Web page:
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Why some people have cooled off of air conditioning

Slate's Daniel Engber discusses the bigger societal implications of air conditioning and why some Americans are against it.

Kai Ryssdal: So you better believe -- what with the heat waves and all the dry spells we've been having -- that air conditioners are working over time this summer. But A/C is often frowned upon. Daniel Engber writes in defense of conditioned air today in Slate. Thanks for being with us.

Daniel Engber: Glad to be here.

Ryssdal: So let me question the premise of this piece, who could possibly be against air conditioning?

Engber: You'd be surprised. I know that most homes in America now have air conditioning, something like 87 percent. But I just find in my daily life that there's a lot of guilt and shame about using the air conditioner. People want to get by for as long as they can without turning it on.

Ryssdal: Now do you find in the winter time trying to go without heat? Does the flip side of this equation work?

Engber: No, the flip side of the equation never works. The very notion is absurd. So there are cafes in my neighborhood where it will be 95 degrees out and they don't have the air conditioning on because why would you succumb to the temptation of wasteful air conditioning?

Ryssdal: The other thing is, though, is that people always say, oh man you've got those chlorofluorocarbons and whatever it is that is in the coolant for the air conditioning and it's destroying the planet.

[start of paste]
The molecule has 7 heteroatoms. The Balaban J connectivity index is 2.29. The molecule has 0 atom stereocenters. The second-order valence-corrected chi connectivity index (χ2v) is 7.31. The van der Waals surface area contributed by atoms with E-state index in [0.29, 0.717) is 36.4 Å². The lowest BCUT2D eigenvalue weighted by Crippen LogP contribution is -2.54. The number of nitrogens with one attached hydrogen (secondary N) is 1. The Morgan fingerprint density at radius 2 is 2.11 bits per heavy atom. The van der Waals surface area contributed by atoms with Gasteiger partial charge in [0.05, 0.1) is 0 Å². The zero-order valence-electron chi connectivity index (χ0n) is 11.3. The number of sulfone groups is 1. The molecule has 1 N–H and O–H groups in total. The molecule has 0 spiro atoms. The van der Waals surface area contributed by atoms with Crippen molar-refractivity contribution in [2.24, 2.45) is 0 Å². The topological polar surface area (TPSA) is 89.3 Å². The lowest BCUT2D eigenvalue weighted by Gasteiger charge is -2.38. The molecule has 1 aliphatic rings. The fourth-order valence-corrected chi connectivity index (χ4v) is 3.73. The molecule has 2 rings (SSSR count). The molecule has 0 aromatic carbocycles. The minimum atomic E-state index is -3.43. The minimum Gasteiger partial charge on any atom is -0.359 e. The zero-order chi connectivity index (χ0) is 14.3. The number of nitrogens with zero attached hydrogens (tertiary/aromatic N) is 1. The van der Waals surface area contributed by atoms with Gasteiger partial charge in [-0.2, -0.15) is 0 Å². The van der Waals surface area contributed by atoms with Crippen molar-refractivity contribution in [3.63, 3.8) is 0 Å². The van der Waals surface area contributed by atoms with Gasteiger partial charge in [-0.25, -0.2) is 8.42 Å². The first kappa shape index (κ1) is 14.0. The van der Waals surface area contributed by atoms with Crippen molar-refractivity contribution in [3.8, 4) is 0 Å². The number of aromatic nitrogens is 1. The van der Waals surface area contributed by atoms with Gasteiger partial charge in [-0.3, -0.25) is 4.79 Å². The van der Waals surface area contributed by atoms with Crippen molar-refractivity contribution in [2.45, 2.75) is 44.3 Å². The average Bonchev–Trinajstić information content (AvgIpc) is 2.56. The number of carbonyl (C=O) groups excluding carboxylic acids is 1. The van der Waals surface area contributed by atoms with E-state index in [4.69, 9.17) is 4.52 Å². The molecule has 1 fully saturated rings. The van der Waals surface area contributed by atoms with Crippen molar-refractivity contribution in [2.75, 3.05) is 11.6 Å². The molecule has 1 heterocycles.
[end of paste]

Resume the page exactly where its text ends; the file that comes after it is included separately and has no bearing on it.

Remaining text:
Engber: Sure. So the big argument against air conditioning now is this idea that when we turn on the air conditioner, when we try to cool off, we are ironically, I suppose, making the planet warmer. We're contributing to global warming both through the guzzling of electricity by the appliance and also by the refrigerant gases that are used.

Ryssdal: But you can only get -- this is a little convoluted -- you can only get so cool. You can only put your feet in a tub of ice and have a fan blow on you and there's a limit to how much that will cool you off. You can get warm in like a zillion different way.

Engber: Right. There's this sense, well maybe one of the reasons: we have this sort of thermal double standard. Part of that comes from this idea that maybe somehow cold is worse than hot -- that people are going to freeze to death before they catch fire. But that's just not the case, I don't think. The data on whether cold snaps or heat waves are more deadly are ambiguous. Certainly both kill lots of people in the United States every year. But for some reason again there's this notion that the rules are different on either end of the thermostat.

Ryssdal: You kind of tease us at the bottom of this pice talking about part two that's going to come out tomorrow, about the deeper societal implications of air conditioning in this country in the 21st century. Give us a preview, would you?

Engber: I think this goes to the question of sort of the politics or air conditioning. This is something that the journalist Dan Cox has written about. He's argued that the invention and spread of air conditioning has really been a boon for the Republican party because it's created this possibility of southward migration to the Sun Belt. It's certainly the case. If you look at the last presidential election, 8 of the 10 hottest states in the country voted for John McCain. It plays out in even policy discussions. The Low Income Home Energy Assistance Program favors heating over cooling and that's been a source of political debate over the years with the warm weather states arguing that more money should be appropriated to them.

Ryssdal: Daniel Engber. His piece on air conditioning is in Slate today. It's called "Don't Sweat It." Part two comes tomorrow. Daniel, thanks a lot.

Engber: Thank you, Kai.

About the author

Kai Ryssdal is the host and senior editor of Marketplace, public radio’s program on business and the economy.

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